First, when educators or students view math as a set of procedures to be followed, and equate teaching mathematics with the task of teaching steps to solve a problem, we eliminate opportunities for students to engage in higher order cognitive skills such as problem solving or creating. We effectively do the thinking for them, and many students feel little need to understand the underlying mathematical concept. To combat this issue, MAIC teachers are seeking to shift the traditional teacher-student dynamic in the classroom. Instead of students being the passive recipients of what the teacher understands, MAIC teachers are exploring ways to facilitate whole class discourse and group work so that students have to grapple with problems together and explain their thinking.
A second challenge to increasing student engagement with mathematical concepts is the nature of the task or problem. Tasks that reinforce memorization do little to help students excavate their own assumptions or to build a robust conceptual understanding. Instead, MAIC educators are exploring “discussion worthy” mathematical problems, those that are “low floor and high ceiling” so they provide access and challenge to all learners. Hands-on challenges or visual pattern-based tasks are great examples, as well as tasks that are missing details. Such tasks allow for debate and evaluation of options, and provide opportunities to deepen students’ understanding that real world mathematical problems are often multifaceted, subjective, and rarely have one clear answer.
A third factor that can cause students to shut down and disengage is classroom culture. Is the goal of the class to discuss complex ideas and learn together? Do students feel safe to intellectually explore ideas with their classmates and risk making mistakes? Or do the classroom structures promote speed and competition, celebrating who “gets it” first? If mistakes result in feelings of inadequacy or shame, students’ biggest learning is often not about the math, but a resolve to avoid similar experiences at all costs. Math classrooms that focus on speed and one correct answer can create classroom cultures where deep thinking, risk taking, and creativity are seen by students as a liability. However, if mistakes are celebrated as steps along the path to understanding–and moments when our brains grow–students are more likely to risk making mistakes and embrace similar learning opportunities in the future.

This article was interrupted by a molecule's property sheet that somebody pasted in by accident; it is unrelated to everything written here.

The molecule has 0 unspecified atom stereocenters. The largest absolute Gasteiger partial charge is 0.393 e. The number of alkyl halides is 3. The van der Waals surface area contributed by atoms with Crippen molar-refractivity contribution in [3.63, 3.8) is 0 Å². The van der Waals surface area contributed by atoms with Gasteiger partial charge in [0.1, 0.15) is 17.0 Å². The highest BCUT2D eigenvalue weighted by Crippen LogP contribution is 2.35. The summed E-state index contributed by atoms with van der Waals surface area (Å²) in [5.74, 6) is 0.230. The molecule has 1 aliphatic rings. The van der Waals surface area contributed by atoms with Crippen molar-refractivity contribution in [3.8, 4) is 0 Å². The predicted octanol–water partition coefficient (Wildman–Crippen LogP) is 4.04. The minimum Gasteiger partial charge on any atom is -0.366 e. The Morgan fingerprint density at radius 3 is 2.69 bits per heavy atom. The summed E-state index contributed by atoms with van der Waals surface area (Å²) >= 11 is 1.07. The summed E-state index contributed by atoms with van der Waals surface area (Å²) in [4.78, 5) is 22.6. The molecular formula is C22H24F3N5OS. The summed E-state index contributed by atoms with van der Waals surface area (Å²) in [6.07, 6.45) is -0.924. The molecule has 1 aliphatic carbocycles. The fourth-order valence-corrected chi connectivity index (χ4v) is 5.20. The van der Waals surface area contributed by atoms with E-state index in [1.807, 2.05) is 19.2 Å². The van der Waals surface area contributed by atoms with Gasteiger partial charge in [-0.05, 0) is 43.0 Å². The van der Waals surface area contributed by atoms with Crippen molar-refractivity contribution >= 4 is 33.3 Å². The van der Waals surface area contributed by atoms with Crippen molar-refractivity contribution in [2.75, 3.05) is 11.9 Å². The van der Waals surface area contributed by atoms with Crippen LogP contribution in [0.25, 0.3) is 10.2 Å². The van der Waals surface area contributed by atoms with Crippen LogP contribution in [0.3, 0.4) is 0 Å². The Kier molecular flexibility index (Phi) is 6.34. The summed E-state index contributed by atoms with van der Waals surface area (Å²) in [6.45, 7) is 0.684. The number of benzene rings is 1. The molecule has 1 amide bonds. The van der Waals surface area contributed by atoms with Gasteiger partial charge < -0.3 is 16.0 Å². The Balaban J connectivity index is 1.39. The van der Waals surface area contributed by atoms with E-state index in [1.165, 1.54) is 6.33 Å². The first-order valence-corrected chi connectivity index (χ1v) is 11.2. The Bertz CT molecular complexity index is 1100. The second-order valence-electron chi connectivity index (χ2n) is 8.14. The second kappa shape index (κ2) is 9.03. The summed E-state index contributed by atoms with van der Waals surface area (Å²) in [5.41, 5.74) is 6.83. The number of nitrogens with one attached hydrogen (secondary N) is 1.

At the heart of this work is shifting students’ own perceptions of whether they and their peers are mathematically “smart” and have something of intellectual value to contribute to the work at hand. For many students (and many adults!), their self-perceptions about whether or not they “are a math person” can take some time to unlearn. And it means finding ways to publicly value behaviors mathematicians engage in every day, but that are rarely celebrated in math classrooms: posing questions, making conjectures, pondering ideas in a systematic way, trying multiple strategies, representing ideas in different ways, identifying patterns, debating, generalizing, taking intellectual risks, and making lots of mistakes.
MAIC teachers’ desire to improve is fueled by the growth they are seeing in their students. As one 8th grade math student reflected at the end of the year:
“I will always remember that first week when we learned about growth mindset and that anyone could be good at math if they just kept doing it. That is something I will remember for the rest of my life. I didn’t know that before your class.”
By using discussion-worthy tasks, encouraging exploration of multiple ways to interpret and solve problems, and publicly recognizing student thinking rather than speed, MAIC teachers are creating the conditions so that all students leave their class believing that they are a math person.
This post is by Daisy Sharrock, education research specialist, Center for Research on Equity and Innovation, High Tech High Graduate School of Education. This post was produced with support from Jobs for the Future’s Student-Centered Learning Research Collaborative and generously funded by the Overdeck Family Foundation and the Nellie Mae Education Foundation.
All images courtesy of Brent Spirnak.